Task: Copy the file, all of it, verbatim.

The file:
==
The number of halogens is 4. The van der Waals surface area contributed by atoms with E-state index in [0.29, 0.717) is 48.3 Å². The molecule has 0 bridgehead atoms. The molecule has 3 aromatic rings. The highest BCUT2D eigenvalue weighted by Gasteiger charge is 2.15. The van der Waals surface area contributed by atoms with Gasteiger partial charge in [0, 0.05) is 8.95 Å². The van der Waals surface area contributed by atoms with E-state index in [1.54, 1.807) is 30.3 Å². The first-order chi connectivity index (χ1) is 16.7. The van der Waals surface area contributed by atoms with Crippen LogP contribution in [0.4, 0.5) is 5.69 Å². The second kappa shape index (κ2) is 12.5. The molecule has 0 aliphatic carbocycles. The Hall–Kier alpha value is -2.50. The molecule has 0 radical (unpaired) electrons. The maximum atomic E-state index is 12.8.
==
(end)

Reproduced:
The number of halogens is 4. The van der Waals surface area contributed by atoms with E-state index in [0.29, 0.717) is 48.3 Å². The molecule has 0 bridgehead atoms. The molecule has 3 aromatic rings. The highest BCUT2D eigenvalue weighted by Gasteiger charge is 2.15. The van der Waals surface area contributed by atoms with Gasteiger partial charge in [0, 0.05) is 8.95 Å². The van der Waals surface area contributed by atoms with E-state index in [1.54, 1.807) is 30.3 Å². The first-order chi connectivity index (χ1) is 16.7. The van der Waals surface area contributed by atoms with Crippen LogP contribution in [0.4, 0.5) is 5.69 Å². The second kappa shape index (κ2) is 12.5. The molecule has 0 aliphatic carbocycles. The Hall–Kier alpha value is -2.50. The molecule has 0 radical (unpaired) electrons. The maximum atomic E-state index is 12.8.